Essays on Personalism and Civil War Dynamics

Cao, Ruixing, Foreign Affairs - Graduate School of Arts and Sciences, University of Virginia
Potter, Philip, AS-Dept of Politics, University of Virginia

Civil wars are complicated processes involving multiple actors. Their outcomes and dynamics are not only determined by states and rebel groups directly engaged in fighting but also by external actors such as foreign governments and international organizations. In the meantime, states experiencing civil wars are not single actors, but rather entities composed of multiple agents such as leaders, military commanders, and rank-and-file soldiers. The relationship between these groups can directly influence states’ combat effectiveness and morale, which further influences the dynamics of civil wars. In this dissertation, I investigate three different aspects of civil wars: third-party mediation, state sponsorship for the rebels, and military mutinies/defections, through the lens of authoritarian power consolidation and personalism.

In the first essay, I explore the linkages between authoritarian personalism and the occurrence
of third-party mediation during civil wars. Facing minimal internal constraints, personalism leaders tend to face severe credibility issues during negotiations, thereby prompting involvement from external mediators. The second essay conducts an empirical investigation of state sponsorship for rebel groups and the type of support sponsors provide. I ask under what conditions do sponsors provide support to rebel groups and when do they send their troops to fight alongside the rebels. I found that rebel groups are more likely to receive sponsorship when operating in authoritarian states. In addition, those operating in personalist regimes are more likely to receive combat support from the sponsor. Due to a lack of internal constraints, personalist leaders are more likely to pursue aggressive foreign policies. The high degree of policy flexibility also makes personalist regimes unreliable partners for negotiation. Consequently, rival states are more likely to use civil conflicts as opportunities to weaken the regime to avoid future instability. Finally, in the third essay, I investigate the impact of power consolidation on an authoritarian regime’s agents: soldiers and low-ranking military officers. Specifically, I explore under what conditions mutinies and defections by soldiers and junior officers are more likely to occur. I argue that when the leader consolidates power through ethnic stacking, a sign of rising personalism, defections are more likely to occur. In contrast, when power is shared, an authoritarian regime is less likely to be coup-proofed. As a result, soldiers have more means at their disposal to force the state to fulfill their demands, sometimes in the form of violent mutinies.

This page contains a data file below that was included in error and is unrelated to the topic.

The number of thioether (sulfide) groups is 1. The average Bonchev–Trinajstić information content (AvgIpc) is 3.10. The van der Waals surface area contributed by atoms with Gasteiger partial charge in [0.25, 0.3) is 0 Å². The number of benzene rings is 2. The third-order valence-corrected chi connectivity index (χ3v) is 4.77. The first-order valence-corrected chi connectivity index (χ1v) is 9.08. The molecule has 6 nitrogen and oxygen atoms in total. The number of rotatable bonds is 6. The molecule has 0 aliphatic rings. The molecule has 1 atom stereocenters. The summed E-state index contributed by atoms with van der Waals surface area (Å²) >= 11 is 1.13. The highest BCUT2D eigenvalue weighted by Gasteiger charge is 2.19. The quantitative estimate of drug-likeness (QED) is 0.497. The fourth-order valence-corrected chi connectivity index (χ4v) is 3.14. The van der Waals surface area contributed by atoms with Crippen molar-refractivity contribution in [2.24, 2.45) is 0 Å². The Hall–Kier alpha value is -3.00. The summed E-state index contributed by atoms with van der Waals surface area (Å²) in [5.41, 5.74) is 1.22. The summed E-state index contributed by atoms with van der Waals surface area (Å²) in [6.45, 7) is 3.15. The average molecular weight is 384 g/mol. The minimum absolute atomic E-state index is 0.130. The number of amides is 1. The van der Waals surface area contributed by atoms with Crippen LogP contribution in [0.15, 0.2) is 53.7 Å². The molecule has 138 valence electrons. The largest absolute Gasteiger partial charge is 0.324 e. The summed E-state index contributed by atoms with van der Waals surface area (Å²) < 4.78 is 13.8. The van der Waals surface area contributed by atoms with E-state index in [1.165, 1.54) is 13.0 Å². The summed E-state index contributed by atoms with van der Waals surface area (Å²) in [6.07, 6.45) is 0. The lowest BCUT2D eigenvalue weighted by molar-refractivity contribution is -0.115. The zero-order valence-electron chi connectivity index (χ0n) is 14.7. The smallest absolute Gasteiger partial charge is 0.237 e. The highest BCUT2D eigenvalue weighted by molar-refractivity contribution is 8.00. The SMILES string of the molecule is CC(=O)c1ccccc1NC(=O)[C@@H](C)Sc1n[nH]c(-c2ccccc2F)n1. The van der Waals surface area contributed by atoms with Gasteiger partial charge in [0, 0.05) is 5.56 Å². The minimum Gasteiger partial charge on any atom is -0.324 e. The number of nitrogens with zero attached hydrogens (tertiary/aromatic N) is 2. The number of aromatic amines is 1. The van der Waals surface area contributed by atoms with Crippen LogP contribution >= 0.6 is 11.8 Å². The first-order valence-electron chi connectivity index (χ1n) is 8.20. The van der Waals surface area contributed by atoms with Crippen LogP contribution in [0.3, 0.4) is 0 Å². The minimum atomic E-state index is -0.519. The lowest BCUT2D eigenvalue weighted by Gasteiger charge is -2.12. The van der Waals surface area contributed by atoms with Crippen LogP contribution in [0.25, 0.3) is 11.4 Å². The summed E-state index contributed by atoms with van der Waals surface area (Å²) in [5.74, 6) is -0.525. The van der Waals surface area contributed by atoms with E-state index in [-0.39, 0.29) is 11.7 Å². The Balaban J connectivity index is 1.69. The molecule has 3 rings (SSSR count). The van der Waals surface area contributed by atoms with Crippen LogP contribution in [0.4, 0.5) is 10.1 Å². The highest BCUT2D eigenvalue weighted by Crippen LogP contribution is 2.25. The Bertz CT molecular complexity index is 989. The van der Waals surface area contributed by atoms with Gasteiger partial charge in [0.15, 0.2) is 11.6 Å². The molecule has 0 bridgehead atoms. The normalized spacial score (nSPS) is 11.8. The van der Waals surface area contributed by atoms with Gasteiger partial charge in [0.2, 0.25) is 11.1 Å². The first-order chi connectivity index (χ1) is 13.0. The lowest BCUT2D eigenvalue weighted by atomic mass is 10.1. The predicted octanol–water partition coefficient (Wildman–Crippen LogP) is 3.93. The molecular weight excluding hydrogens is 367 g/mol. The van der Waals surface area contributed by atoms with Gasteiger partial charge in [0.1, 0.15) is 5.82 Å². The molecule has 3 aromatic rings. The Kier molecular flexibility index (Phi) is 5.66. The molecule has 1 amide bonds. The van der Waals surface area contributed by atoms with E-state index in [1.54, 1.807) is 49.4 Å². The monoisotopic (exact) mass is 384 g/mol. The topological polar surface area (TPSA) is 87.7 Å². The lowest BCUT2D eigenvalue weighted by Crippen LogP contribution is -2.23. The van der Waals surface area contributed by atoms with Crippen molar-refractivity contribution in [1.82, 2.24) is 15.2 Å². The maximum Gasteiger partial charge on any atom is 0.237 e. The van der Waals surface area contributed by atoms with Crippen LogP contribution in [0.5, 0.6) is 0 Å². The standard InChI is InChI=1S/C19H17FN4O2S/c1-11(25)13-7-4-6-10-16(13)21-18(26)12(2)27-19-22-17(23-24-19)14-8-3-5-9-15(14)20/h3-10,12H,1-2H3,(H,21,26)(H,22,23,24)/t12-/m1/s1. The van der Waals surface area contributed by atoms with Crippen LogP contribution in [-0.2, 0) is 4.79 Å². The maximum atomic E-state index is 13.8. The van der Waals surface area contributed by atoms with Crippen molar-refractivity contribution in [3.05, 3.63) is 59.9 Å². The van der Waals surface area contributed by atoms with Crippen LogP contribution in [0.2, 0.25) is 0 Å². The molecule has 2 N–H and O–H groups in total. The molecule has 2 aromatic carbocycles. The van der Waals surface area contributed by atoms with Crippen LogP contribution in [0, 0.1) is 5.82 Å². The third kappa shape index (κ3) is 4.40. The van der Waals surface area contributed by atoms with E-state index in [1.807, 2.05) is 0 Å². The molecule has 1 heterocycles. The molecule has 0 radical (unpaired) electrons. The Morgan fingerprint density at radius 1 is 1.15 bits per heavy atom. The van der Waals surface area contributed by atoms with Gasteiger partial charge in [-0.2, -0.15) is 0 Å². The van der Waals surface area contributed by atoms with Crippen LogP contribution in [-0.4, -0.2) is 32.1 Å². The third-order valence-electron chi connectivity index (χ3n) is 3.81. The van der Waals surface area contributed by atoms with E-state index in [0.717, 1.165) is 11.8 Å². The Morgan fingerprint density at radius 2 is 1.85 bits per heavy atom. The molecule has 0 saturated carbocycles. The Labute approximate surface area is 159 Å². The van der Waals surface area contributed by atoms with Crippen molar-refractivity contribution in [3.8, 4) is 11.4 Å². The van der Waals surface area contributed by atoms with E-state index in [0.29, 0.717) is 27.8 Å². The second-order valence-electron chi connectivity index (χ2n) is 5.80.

While the essays intend to make contributions to different research topics, they all demonstrate the value of studying civil war dynamics through the lens of internal power dynamics of states fighting these conflicts since it not only shapes the state’s behavior, but also the broader strategic environment and behaviors of other actors involved in the process, as well as the behavior of states’ agents.

PHD (Doctor of Philosophy)
Civil War, Mediation, Foreign Intervention, Authoritarian Politics
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